Finally, the research environment criteria for REF is assessed in terms of vitality and sustainability and how this enables research. Aspects of our research environment are recognised as 3*- being conducive to producing research of internationally excellent quality in Allied Health Professionals, Business and Management Studies, Social Work and Social Policy, Education, Art and Design and Communication and Cultural Studies.

Investing in the future

The research studies submitted to REF 2021 are completed or ongoing, the impact has been evaluated by the panel and the metrics are rising but what does REF really mean for the University, and its students and staff?

“The Research Excellence Framework is an indicator of our research performance here at Derby, which ultimately decides the quality related research income we receive from public investment in research,” Clare continues.

two researchers working on study with plants

“What we want at Derby is a vibrant, sustainable research environment. A powerful REF outcome enables us to enhance and support our research environment through the recruitment, development and retention of our academic staff, and the improvement of our facilities, which in turn delivers a curriculum and opportunities for students that are underpinned by impactful research.

“You need a lively research environment with cutting edge research and exposure to this research by our students because if you have not got this, you are not a university. If you are a teaching only institution, you are not a university because your curriculum needs to be informed by the most up to date thought provoking ideas.

“Our students are exposed to cutting edge, internationally significant research, and are given the opportunity to be involved in this research through initiatives such as our Undergraduate Research Scholarship Scheme, which allows them to develop new knowledge and skills and to focus in depth on an area of personal research interest."

To support the ongoing development and fulfilment of career aspirations among its staff, the University offers mentoring programmes and an internal promotions process where staff can work towards becoming associate professors or professors. Further investment and changes have been made during this REF cycle.

“Our annual researcher development programme offers a range of activities and opportunities to upskill staff, from how to supervise doctoral students to holding a focus group, to research techniques and developing impact case studies," says Clare.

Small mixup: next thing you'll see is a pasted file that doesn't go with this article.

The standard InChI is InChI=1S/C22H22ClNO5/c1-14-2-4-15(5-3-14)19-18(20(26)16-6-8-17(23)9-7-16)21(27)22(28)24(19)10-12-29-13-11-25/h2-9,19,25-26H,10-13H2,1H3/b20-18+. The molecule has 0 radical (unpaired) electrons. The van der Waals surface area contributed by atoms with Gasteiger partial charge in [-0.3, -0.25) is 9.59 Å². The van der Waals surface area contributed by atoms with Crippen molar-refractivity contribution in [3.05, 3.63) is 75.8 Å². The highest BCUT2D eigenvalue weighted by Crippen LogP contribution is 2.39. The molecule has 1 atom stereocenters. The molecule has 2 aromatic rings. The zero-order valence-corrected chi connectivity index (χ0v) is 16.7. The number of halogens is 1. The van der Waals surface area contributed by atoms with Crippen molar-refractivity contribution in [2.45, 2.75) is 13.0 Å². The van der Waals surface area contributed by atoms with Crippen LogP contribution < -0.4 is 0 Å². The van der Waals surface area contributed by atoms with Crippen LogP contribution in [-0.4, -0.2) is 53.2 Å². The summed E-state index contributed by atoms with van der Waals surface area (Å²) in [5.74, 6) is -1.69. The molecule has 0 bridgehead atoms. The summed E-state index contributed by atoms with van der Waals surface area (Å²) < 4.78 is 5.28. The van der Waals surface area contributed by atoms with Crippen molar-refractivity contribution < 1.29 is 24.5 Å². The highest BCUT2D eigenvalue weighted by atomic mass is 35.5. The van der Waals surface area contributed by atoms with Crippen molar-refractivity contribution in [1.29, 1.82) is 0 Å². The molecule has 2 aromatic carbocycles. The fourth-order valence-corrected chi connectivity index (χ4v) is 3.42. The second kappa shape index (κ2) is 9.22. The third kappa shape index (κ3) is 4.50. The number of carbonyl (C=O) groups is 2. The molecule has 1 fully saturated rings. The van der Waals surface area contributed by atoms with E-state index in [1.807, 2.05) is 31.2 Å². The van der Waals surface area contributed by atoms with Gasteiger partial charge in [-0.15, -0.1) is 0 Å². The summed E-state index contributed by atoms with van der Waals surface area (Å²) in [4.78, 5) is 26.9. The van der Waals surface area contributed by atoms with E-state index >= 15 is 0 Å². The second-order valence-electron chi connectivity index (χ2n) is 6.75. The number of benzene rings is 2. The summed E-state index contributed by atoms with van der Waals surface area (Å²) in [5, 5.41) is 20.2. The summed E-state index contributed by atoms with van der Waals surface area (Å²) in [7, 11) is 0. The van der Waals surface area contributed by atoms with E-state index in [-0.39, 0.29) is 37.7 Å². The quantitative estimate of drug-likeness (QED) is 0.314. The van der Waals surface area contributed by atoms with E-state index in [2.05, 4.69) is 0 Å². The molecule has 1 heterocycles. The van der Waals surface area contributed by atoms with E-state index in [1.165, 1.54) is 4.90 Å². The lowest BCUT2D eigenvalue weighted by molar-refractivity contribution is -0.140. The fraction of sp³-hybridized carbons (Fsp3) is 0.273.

“The University has recently launched Research Manager, a digital system that supports researchers and professional services teams at every stage of the externally funded project lifecycle, REF, Ethics and the doctoral student journey. We have also introduced an Impact Officer role dedicated to each college. This will really help with our next REF submission because the data is already being captured and analysed at the beginning of the process.

“The infrastructure to support staff with research spans several professional services, including the Registry, digital, HR, the Library, marketing and internal comms, and we are now seeing that the importance of developing impact case studies has spread across the institution. In fact, we are already talking about the impact case studies we have for the next REF submission.”

The impact element for REF accounts for 25% of the assessment. How is the University’s research affecting change or benefit to the economy, society, policy, culture and quality of life?

“Our research is having national and international impact, which cascades throughout our local and regional community. Within our REF Impact Case Studies, you will see Professor Alex Nunn's case study which involves working with Derby Theatre and disadvantaged youth. Professor Ray Bull’s work looks at how police interviews should happen, which has been adopted by the United Nations. Our health-related impact case studies are helping to support and improve the quality of life for people with chronic diseases, and we are supporting small and medium sized enterprises with strategies to support a greener economy.

“Our research translates in terms of our knowledge exchange offer and also demonstrates our civic commitment. We are an applied research organisation with expertise that can be applied to the challenges our external stakeholders face.

“It enables critical thinking and skills to be developed and gives exposure to tools and techniques. Results that can help students and our wider stakeholders tackle some of the challenges that they are going to face in their careers and during their curriculum.

“The University’s submission alone is in a lot stronger position, and crucially we have improved the culture around research at the University since 2014. Above and beyond any positive results outcome, REF 2021 has provided a great foundation for us to continue to build upon and meet our ambitions.”

samples being taken from a fish tank in a lab